It’s been a while since I posted, and for several good reasons. One, my parents needed help and live 120 miles away, so travel was necessary, taking me away from the computer and time to write. Two, my son had a birthday for which I did a party involving people travelling and staying with us and three, we’ve found a house we love and are frantically promoting the sale of our current residence so we can move. The new house is a bay fronted semi, backing onto fields. It has 120ft long garden where I can grow food and flowers, encourage wildlife and have some peace and quiet, something in short supply in my current home. I can’t wait.

Gardening organically has already had its rewards for me. I’ve had plenty of birds visiting for years, but I’m delighted to introduce you to Jimmy, my resident hedgehog. He/she (they’re not easy to sex) first appeared at my feet when I sat out in the garden at  midnight one July night after returning from a trip. I thought I was very lucky to see one close up for the first time in my longish life. What I didn’t expect was to find he’d moved into the garden and taken up residence in a garden sack of clematis prunings I’d put aside for the next fire. He’s made a cosy nest in there and now comes to my back door every night for his supper before going off foraging. Of course, I had to get some photos of him and here he is.

Jimmy the Hedgehog

Jimmy the Hedgehog

He didn’t mind at all that I was laid on the ground right in front of him and using flash. He just carried on munching his supper. When we move, I’m taking him with me. The estate we’re on now is surrounded by busy roads and lots of big dogs. Where we are going he’ll have the run of my garden and all the surrounding gardens and fields, never needing to go near a road. As hedgehogs are now endangered I hope this will help just a tiny little bit.

We’ve had other wildlife in the garden, too. I try to photograph it whenever I can. It’s great to see diversity coming back to what was once a patch of scrubby couch grass and not much else. Earlier this year I had a plague of blackfly. It didn’t take long, though for the ladybird brigade to turn up and help me out with them. I’ve never seen so many ladybirds before on one plant. These two obligingly posed for me on a nice, still day.

Ladybird Friends

Mother and son?

It’s great to see so many friends in the garden. Hedgehog eats the slugs and snails, ladybirds eat the blackfly and hoverflies of course do a similar job.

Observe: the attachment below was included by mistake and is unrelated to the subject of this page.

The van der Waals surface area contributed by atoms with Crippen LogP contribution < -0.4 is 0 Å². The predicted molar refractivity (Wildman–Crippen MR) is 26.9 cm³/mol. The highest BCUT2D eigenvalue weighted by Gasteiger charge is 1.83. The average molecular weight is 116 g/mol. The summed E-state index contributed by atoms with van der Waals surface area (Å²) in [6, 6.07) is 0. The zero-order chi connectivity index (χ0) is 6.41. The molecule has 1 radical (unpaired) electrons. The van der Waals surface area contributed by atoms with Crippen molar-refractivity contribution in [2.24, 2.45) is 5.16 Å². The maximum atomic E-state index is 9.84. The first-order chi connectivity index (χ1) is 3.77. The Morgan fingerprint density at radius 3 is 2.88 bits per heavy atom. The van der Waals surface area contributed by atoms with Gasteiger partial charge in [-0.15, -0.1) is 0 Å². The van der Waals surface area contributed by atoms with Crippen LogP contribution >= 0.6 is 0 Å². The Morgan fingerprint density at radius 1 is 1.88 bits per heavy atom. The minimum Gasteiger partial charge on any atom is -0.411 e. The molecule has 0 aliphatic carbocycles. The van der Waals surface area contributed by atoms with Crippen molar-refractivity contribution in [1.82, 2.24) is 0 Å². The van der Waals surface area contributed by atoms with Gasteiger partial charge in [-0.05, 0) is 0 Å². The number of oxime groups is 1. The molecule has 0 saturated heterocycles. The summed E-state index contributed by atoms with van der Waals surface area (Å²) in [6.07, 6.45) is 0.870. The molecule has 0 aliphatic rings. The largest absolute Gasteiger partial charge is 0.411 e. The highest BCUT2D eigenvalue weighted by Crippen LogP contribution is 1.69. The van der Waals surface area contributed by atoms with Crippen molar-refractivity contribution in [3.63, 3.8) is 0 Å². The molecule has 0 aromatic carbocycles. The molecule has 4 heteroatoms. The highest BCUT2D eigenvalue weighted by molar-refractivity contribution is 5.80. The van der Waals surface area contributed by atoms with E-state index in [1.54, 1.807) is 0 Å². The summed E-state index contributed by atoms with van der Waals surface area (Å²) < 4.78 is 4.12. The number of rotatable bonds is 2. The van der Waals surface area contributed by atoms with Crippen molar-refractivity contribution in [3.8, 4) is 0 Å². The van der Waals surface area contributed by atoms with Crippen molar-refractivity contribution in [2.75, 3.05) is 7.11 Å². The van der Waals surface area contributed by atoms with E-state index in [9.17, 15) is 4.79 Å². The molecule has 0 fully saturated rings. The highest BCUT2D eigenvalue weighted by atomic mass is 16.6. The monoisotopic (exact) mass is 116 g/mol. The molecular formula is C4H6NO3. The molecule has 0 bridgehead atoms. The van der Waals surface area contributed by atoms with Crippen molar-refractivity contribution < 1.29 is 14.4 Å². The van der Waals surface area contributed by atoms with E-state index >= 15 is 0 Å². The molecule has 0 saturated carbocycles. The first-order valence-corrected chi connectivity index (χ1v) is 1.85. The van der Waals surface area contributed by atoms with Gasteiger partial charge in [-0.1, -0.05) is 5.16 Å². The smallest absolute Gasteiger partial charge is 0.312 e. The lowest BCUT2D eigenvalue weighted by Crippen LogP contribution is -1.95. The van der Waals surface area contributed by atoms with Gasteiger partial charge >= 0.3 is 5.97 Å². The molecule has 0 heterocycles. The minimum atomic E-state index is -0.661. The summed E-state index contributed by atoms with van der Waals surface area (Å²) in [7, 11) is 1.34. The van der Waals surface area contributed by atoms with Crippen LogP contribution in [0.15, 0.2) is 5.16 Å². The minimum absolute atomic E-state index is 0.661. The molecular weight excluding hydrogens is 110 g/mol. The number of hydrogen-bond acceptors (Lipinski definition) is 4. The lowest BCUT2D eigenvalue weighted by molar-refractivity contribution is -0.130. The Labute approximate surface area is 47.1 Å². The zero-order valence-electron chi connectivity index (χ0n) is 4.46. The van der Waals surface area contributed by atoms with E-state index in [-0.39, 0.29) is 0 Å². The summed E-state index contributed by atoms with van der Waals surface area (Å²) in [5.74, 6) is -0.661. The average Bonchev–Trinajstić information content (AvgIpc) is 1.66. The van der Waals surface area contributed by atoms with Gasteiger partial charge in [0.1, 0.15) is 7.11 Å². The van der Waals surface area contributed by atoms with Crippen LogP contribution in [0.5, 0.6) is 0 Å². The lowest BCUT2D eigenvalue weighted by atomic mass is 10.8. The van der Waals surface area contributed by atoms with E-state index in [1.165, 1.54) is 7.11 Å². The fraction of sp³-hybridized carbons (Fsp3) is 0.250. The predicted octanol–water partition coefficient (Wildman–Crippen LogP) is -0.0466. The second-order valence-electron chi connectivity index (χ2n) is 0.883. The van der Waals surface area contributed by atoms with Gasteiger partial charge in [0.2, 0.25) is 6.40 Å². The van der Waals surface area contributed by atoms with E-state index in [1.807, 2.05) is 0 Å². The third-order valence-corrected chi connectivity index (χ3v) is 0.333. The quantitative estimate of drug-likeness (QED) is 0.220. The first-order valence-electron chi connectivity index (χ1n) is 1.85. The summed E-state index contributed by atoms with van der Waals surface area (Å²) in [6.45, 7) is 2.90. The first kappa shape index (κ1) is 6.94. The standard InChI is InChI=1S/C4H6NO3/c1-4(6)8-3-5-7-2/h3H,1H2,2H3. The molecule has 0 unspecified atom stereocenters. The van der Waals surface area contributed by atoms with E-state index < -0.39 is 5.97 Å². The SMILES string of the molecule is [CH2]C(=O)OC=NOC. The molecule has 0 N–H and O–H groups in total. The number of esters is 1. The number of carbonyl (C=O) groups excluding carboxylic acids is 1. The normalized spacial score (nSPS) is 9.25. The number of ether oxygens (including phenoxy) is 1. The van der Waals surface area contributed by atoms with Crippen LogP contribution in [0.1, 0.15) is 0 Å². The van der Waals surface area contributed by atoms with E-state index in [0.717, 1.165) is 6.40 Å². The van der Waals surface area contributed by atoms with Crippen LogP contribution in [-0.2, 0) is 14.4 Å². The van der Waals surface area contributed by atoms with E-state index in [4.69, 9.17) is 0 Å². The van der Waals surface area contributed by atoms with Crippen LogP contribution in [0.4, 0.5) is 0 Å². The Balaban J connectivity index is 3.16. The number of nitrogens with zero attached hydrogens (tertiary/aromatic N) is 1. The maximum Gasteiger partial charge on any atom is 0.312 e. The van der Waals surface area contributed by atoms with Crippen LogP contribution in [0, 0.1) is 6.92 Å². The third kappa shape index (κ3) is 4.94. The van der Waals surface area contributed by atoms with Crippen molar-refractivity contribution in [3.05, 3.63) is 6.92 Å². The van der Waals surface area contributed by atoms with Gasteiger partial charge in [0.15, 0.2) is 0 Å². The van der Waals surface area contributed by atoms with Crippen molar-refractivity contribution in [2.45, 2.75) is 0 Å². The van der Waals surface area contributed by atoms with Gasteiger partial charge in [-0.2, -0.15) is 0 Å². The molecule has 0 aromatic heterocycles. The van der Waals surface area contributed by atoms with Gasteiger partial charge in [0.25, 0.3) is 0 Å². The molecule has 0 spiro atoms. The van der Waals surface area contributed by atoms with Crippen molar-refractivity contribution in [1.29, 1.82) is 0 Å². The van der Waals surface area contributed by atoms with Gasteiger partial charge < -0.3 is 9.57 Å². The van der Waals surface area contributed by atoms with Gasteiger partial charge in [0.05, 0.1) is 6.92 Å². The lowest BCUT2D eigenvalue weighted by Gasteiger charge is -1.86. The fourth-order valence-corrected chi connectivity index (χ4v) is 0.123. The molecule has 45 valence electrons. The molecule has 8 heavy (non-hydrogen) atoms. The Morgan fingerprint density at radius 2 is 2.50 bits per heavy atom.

Hoverfly

Then there are the ambitious spiders. They seem to want to catch a human. Each morning we have a new web across the back door. It’s a good job I quite like them or I’d never get outside! They of course do their part in keeping pest numbers down, are beautifully marked and quite fascinating to watch. No wonder King Arthur burnt the cakes!  This one made a web on the washing line and I couldn’t resist trying for some shots, despite the breeze, which made the whole thing quite frustrating, but worth it, I think.

Spider

So I don’t have to go far to find friends, photographic subjects and bags of interest to keep me going as long as I keep on gardening. So many advantages from one hobby. Organic food, money-saving, photographic subjects, the satisfaction of doing my little bit for conservation and my own enjoyment – all from one plot. what more could a woman ask?

Rare chance to Photograph Baby Birds

While on our travels this summer, we visited Porlock in Somerset. It’s a lovely little place with friendly people, a picturesque village and a visitor centre. Imagine my surprise when I saw a swallow flitting in and out of the  porch there, looked up and spied these swallows.

swallows

At least that’s what I think they are. Of course, if you know different…let me know, please! Here’s a close-up picture of the babies. All I could do, technique-wise, was steady the camera, point in the right direction, get someone to tell me when mum (or dad) was coming in and shoot with fingers crossed.

Baby Swallows?

Next Blog…Drowned forest at Porlock bay.

Wild Flower Poster Hits the Press